For the past two years, I’ve served as a first-round YA panelist in the Children’s and Young Adult Bloggers’ Literary (Cybils) Awards. Over the course of three months, the seven of us on said panel have a daunting task: to power through the almost two hundred nominations and winnow that list down to a shortlist of five to seven titles. Physically, mentally and emotionally, it’s an intense, all-consuming, exhausting process ... and one that I wouldn’t miss for the world.
As I said last year, part of the fun of the first round is in noticing the mini-trends that crop up in a year of YA fiction—some of them not-so-surprising (characters reading Catcher in the Rye; the embarrassment of public erections), and some truly, bizarrely random (dogs with sexually suggestive names; cheese-lovers). Last year, our literary game of Where’s Waldo? even inspired one of my co-panelists to create a Cybils Bingo card.
While 2011 was all about the amputations, this year we’re seeing lots of girls with scars* and kids with cancer**. Paul Griffin’s Burning Blue isn’t eligible this year—it was published just a few days too late to make the deadline—which is sad because A) it’s a great crime novel*** that B) incorporates BOTH of those elements. (Which, of course, would mean that it would have counted for at least TWO Cybils Bingo spaces.)
The mystery at the heart of Burning Blue is this: a beautiful, brilliant, popular, genuinely nice girl gets a faceful of acid from a sports bottle-wielding assailant. But no one got a look at Nicole Castro’s attacker, and with a suspect list that includes both everyone (because her various perfections are so jealousy-inducing) and no one (because she’s so nice), the police investigation stalls out. Enter Jameson “Jay” Navarro, quiet hacker-about-town. Due to a hugely public seizure-turned-viral-video, Jay is all too familiar with the fear and hurt that the publicity, whispers and finger-pointing that follow Nicole wherever she goes. And so he starts to investigate.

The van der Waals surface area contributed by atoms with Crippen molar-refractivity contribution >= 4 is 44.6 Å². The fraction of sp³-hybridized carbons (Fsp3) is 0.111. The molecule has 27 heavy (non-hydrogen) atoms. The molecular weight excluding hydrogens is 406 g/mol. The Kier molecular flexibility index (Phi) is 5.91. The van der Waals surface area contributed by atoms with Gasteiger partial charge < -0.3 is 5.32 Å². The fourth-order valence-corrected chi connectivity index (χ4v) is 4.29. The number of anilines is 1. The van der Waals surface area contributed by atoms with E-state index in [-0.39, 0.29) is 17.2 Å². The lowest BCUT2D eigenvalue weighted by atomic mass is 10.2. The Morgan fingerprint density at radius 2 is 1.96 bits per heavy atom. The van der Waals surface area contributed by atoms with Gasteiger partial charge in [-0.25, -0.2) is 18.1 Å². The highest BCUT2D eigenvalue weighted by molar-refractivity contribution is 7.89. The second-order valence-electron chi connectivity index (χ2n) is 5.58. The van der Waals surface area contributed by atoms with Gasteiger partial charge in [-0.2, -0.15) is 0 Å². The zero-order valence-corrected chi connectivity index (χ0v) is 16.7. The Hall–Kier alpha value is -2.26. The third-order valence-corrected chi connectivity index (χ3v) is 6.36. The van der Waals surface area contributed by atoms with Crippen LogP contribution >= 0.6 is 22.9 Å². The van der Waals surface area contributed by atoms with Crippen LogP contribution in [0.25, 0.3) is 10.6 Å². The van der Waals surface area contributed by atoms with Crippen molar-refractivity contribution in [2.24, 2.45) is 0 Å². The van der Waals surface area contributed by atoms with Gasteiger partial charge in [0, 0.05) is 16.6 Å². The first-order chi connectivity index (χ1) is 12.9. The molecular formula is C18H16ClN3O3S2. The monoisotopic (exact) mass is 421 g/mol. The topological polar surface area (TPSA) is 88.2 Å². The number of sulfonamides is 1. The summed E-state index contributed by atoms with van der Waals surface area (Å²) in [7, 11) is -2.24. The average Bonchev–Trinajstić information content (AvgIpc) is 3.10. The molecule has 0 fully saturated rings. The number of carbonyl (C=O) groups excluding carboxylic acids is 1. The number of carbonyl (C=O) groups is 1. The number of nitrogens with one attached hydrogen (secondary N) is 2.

Burning Blue is a one-sitting book: it’s tight, it’s tense, and it’s intellectually as well as emotionally compelling. Jay’s voice echoes the rhythm and understated humor of old-school noir heroes—I wasn’t exactly sure how, but she reminded me of me. In spite of that, I liked her—but without ever sounding unrealistic or campy. Two thumbs way up, and while it’s not eligible for a 2012 Cybils Award, I have no doubts that it’ll be in the running next year.
Let's be honest. If she isn't writing Bookshelves of Doom or doing her librarian thing, Leila Roy is most likely being tragically unproductive due to the shiny lure of Pinterest.
*Breaking Beautiful (car crash leads to facial scarring), My Life in Black and White (car crash leads to facial scarring and skin grafts), Pushing the Limits (girl survives attempted filicide, is left with huge scars on both arms), Catch and Release (two teens survive flesh-eating bacteria: one loses a foot and part of his leg, the other an eye and most of one side of her jaw). Of those four, Catch and Release is the only one to add to your DO NOT MISS UNDER ANY CIRCUMSTANCES list.
**The Fault in Our Stars (two teens living with cancer fall in love and visit Amsterdam), Me and Earl and the Dying Girl (boy is forced by his mother to spend time with a girl he vaguely knows who has cancer), Gone, Gone, Gone (among many other things, boy comes to terms with his twin’s death—and his own survival—of leukemia), The Probability of Miracles (girl with cancer travels to Promise, Maine, a town in which magic supposedly exists). While all four have their merits, Me and Earl made me laugh more (so far) than any other book this year.
***An honest-to-goodness actual trend, rather than simple, weird coincidence.